There is more to the character than just how he feels. ‘personality’ can be added to the character by how he dresses, how he combs his hair. If I want the character to be believable and convincing I need to use elements from the world we know, and use and alter them in my design. The choices I make are based on the script, and from this, I try to be creative, and come up with many different ‘solutions’ for what the character could look like.
Google is a very helpful tool in referencing clothes, and assecoiries, but going out and looking at the real stuff, and making sketches on location can be very important as well. When I need to find out what dress a dancer has to wear, it can sometimes be more useful to go to a dance club and speak with dancers, and understand what is important for a dance dress, than to randomly combine google images into one dress. Someone who knows all about dance dresses should also be convinced by my design...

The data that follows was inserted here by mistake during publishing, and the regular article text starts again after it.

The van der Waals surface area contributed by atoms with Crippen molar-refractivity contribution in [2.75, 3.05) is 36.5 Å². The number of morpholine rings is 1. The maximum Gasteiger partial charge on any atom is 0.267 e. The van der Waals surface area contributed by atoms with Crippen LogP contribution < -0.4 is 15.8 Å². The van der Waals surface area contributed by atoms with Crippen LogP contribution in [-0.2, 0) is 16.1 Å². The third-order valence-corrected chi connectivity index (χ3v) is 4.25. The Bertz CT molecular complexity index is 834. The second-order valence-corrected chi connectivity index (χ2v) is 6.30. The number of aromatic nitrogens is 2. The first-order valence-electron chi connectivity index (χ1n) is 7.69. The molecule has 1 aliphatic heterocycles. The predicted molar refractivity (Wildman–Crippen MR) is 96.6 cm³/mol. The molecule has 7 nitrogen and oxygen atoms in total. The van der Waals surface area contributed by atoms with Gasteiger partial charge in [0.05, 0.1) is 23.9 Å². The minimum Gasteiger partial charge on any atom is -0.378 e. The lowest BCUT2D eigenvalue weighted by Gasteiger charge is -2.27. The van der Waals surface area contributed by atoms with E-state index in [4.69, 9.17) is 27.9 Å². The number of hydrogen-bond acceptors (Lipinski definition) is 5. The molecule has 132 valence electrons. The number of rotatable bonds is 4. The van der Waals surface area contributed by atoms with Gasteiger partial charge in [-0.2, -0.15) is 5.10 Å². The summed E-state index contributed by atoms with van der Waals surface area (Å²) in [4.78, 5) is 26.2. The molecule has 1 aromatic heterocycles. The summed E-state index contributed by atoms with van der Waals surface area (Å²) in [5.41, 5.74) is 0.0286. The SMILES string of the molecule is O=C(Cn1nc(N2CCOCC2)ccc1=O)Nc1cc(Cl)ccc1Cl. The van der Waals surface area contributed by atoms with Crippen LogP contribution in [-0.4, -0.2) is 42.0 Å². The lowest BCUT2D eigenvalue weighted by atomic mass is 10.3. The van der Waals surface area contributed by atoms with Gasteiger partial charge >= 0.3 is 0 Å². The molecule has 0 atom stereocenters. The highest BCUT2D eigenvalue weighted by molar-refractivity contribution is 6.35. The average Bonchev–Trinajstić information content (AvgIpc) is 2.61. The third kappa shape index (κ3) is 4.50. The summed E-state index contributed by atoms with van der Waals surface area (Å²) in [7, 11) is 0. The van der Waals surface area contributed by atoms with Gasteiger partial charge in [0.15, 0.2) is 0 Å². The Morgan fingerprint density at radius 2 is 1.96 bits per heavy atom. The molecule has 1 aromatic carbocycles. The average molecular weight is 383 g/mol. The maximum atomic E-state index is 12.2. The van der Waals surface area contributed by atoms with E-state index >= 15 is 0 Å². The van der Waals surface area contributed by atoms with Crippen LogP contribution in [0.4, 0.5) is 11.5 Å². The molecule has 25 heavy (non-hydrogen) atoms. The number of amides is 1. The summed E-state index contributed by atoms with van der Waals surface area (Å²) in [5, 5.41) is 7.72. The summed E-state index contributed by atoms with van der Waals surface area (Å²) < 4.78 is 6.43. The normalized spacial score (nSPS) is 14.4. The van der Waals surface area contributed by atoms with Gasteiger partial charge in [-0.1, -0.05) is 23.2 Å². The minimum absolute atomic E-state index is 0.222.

I like to combine ‘direct’ documentation with associative documentation. For instance when I need to design a certain dress, I look for dresses in real life (direct documentation) but also for things I associate with the mood it has to have, or the personality of the character, or something random that comes up when I think of the character. (associative documentation.) Combinig these two elements, often lead to believable, but also creative design.
4. Trial and error
It takes more than one drawing to come up with a final character design. Sketching often is no more than thinking visually. Some ideas are good, some are bad, but there’s always room for improvement.